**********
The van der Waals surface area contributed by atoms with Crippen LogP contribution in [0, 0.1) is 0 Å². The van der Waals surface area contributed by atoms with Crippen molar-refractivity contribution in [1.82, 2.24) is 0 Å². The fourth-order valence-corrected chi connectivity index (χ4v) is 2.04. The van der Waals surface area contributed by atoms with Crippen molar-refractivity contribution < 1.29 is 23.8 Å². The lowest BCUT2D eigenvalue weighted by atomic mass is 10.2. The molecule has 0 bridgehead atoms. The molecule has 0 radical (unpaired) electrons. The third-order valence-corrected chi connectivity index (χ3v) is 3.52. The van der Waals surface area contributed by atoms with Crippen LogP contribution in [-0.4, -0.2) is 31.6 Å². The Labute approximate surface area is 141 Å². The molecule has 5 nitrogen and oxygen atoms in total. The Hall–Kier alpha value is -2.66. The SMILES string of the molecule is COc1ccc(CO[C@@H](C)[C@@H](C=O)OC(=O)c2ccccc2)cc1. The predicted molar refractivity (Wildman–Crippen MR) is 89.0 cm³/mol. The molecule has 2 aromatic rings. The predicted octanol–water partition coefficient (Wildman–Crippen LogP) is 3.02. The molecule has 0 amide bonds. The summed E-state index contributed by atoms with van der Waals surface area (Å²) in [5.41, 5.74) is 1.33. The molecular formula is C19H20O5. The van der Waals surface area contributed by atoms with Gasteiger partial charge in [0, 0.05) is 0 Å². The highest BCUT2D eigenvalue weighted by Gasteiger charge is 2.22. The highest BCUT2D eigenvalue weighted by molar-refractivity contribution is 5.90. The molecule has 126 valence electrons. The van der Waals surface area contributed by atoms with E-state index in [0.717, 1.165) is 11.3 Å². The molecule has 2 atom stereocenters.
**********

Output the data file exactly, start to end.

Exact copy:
The van der Waals surface area contributed by atoms with Crippen LogP contribution in [0, 0.1) is 0 Å². The van der Waals surface area contributed by atoms with Crippen molar-refractivity contribution in [1.82, 2.24) is 0 Å². The fourth-order valence-corrected chi connectivity index (χ4v) is 2.04. The van der Waals surface area contributed by atoms with Crippen molar-refractivity contribution < 1.29 is 23.8 Å². The lowest BCUT2D eigenvalue weighted by atomic mass is 10.2. The molecule has 0 bridgehead atoms. The molecule has 0 radical (unpaired) electrons. The third-order valence-corrected chi connectivity index (χ3v) is 3.52. The van der Waals surface area contributed by atoms with Crippen LogP contribution in [-0.4, -0.2) is 31.6 Å². The Labute approximate surface area is 141 Å². The molecule has 5 nitrogen and oxygen atoms in total. The Hall–Kier alpha value is -2.66. The SMILES string of the molecule is COc1ccc(CO[C@@H](C)[C@@H](C=O)OC(=O)c2ccccc2)cc1. The predicted molar refractivity (Wildman–Crippen MR) is 89.0 cm³/mol. The molecule has 2 aromatic rings. The predicted octanol–water partition coefficient (Wildman–Crippen LogP) is 3.02. The molecule has 0 amide bonds. The summed E-state index contributed by atoms with van der Waals surface area (Å²) in [5.41, 5.74) is 1.33. The molecular formula is C19H20O5. The van der Waals surface area contributed by atoms with Gasteiger partial charge in [0, 0.05) is 0 Å². The highest BCUT2D eigenvalue weighted by Gasteiger charge is 2.22. The highest BCUT2D eigenvalue weighted by molar-refractivity contribution is 5.90. The molecule has 126 valence electrons. The van der Waals surface area contributed by atoms with E-state index in [0.717, 1.165) is 11.3 Å². The molecule has 2 atom stereocenters.